Apple has forged a multibillion-dollar deal with U.S. chipmaker Broadcom to develop 5G radio frequency components for the mobile and computing giant. The deal includes manufacturing FBAR filters for Apple, which the company said in its release will be done at several U.S. manufacturing and technology hubs, including Fort Collins, Colorado, where Broadcom has a major facility. Fourteen countries in U.S.-led Indo-Pacific trade talks are nearing an agreement on supply chain coordination and may announce a deal soon, according to people familiar with the discussions. Car dealerships’ inventory is now back to pre-pandemic levels. The U.S. Needs Minerals for Electric Cars. Everyone Else Wants Them Too. The United States is entering an array of agreements to secure the critical minerals necessary for the energy transition, but it’s not clear which of the arrangements can succeed. 

Amazon is opening a new fulfillment center in Canton, Ohio. A $99.4 million plan to build two warehouses on formerly toxic land in Hicksville has won millions of dollars in tax breaks from Nassau County, NY. A Swedish company specializing in electrical motors and generators opened its first warehouse in Lehigh Valley, PA. Vancouver took the first step toward extending a warehouse moratorium. The ban would delay large-scale warehouses for six more months. The business demand for mobile robots used to automate warehouse and factory operations saw a higher-than-expected uptick last year.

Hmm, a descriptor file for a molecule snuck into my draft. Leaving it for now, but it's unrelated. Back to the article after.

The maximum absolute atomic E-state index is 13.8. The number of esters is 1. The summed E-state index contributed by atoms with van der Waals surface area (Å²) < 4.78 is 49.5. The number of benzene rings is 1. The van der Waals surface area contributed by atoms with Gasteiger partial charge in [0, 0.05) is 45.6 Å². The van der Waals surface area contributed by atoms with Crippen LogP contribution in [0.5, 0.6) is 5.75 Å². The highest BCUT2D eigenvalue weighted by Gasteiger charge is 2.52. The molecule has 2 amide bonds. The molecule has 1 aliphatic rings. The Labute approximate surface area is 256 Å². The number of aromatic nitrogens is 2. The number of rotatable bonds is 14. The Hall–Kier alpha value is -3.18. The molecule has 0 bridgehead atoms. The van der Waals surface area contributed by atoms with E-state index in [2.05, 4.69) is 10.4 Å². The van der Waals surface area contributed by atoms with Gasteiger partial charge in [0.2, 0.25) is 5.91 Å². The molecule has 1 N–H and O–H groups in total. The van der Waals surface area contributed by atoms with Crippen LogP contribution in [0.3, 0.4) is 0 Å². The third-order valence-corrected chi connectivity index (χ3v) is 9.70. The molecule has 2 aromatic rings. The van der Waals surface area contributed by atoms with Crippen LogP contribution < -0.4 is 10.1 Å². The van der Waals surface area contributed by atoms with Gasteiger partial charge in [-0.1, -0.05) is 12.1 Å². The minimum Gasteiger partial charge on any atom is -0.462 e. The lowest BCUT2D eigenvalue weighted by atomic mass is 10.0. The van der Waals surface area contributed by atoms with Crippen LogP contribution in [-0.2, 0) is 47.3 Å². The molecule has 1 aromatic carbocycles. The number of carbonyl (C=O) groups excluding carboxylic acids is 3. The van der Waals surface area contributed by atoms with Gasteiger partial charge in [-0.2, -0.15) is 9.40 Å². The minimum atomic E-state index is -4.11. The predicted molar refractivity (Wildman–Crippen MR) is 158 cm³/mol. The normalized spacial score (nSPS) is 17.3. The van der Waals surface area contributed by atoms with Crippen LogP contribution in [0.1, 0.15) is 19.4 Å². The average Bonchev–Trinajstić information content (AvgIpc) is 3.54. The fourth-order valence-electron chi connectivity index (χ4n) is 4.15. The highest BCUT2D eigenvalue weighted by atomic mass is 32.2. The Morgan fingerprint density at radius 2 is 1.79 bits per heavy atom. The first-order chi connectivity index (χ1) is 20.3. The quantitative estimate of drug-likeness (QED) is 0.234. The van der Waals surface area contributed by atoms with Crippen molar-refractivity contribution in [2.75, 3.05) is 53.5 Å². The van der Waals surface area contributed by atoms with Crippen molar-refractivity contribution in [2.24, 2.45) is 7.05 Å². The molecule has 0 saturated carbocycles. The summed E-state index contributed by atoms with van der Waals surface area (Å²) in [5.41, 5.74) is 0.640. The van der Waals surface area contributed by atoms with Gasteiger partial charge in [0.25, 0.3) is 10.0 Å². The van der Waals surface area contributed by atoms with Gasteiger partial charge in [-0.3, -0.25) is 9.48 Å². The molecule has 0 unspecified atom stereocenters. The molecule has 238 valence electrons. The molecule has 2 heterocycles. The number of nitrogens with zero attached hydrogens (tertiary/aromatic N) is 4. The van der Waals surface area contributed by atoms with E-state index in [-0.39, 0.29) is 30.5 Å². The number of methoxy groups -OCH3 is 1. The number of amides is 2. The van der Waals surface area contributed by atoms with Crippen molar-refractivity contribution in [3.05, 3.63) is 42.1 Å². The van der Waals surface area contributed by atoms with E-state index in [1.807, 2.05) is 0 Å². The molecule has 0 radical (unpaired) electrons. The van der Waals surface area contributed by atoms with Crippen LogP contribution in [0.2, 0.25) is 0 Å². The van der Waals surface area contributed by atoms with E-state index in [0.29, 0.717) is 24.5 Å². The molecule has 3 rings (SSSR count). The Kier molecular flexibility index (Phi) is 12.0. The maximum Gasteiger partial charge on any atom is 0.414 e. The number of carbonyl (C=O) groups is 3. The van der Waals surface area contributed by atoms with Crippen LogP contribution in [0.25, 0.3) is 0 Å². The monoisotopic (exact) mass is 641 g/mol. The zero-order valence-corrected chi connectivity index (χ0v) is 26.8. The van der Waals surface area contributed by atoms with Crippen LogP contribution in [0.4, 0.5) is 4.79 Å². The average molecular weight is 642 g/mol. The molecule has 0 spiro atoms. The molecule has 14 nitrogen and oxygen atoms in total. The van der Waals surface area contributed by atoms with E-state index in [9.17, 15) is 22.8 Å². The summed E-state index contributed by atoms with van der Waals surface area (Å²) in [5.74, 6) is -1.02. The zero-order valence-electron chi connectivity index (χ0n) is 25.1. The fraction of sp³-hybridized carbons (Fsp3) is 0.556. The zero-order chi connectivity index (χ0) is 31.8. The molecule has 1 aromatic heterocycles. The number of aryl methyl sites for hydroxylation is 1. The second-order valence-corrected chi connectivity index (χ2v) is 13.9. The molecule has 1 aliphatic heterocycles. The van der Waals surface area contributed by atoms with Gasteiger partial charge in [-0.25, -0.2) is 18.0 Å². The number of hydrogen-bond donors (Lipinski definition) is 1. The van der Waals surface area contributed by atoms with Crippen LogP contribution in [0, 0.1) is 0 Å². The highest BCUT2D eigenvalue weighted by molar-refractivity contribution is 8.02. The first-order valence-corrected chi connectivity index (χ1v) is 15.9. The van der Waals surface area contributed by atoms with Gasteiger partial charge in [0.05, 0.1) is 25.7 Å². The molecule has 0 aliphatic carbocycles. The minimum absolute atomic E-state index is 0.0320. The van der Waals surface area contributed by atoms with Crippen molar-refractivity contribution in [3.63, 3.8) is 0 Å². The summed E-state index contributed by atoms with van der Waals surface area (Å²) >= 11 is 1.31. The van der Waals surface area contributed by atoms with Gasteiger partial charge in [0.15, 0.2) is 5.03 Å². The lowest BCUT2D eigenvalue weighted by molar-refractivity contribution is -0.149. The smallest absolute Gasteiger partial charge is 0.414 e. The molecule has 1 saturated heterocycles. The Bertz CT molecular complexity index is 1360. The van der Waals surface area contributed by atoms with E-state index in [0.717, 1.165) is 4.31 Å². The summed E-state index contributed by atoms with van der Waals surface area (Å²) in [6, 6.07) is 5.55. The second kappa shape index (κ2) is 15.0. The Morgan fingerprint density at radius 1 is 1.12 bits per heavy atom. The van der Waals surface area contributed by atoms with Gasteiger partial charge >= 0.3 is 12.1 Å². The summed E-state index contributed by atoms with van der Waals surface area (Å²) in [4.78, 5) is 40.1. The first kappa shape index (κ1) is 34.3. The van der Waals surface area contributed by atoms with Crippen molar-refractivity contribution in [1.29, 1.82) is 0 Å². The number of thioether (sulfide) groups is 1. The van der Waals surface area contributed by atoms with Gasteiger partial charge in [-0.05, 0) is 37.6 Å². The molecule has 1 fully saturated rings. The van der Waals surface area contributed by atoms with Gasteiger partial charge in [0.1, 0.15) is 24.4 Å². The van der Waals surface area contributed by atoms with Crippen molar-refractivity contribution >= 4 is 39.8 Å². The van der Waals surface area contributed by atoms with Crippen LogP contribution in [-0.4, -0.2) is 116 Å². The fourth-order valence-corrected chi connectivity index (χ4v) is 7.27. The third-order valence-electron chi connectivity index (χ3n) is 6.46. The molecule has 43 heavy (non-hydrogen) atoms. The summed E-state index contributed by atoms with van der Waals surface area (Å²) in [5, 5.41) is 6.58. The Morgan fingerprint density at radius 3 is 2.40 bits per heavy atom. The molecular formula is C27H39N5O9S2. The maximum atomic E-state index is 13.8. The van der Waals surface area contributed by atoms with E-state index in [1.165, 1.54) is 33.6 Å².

Saia opened its fifth new LTL terminal of the year, adding a facility in Muncie, Indiana. The new facility will enable the company to provide faster service, especially to shippers east of Indianapolis, by shortening a driver’s trip to customers’ facilities. An Amazon project in Niagara, NY, is moving slowly but still alive. A.P. Moller – Maersk opened a new center focused on emerging technologies to accelerate supply chain innovation and resilience, located in Jersey City New Jersey. Amazon’s warehouse worker policies are coming under greater scrutiny

Big retailers are signaling they are nearly done paring back their excess inventories and are preparing to fill their shelves with new merchandise this fall, potentially brightening prospects for freight carriers looking for revived restocking to drive a shipping rebound. Even though the era of bare shelves is not far behind the industry, many are learning to live on leaner inventories and plan to chase products as needed in 2023 and beyond. Retailers are clamping down on returns. Peak season, the time of year when retailers start importing holiday items, begins in August and runs until October. Logistics managers are hoping for a slight uptick in peak season this year, and back-to-school orders are trending higher. 

In Other News

What We Are Reading

Have a great week!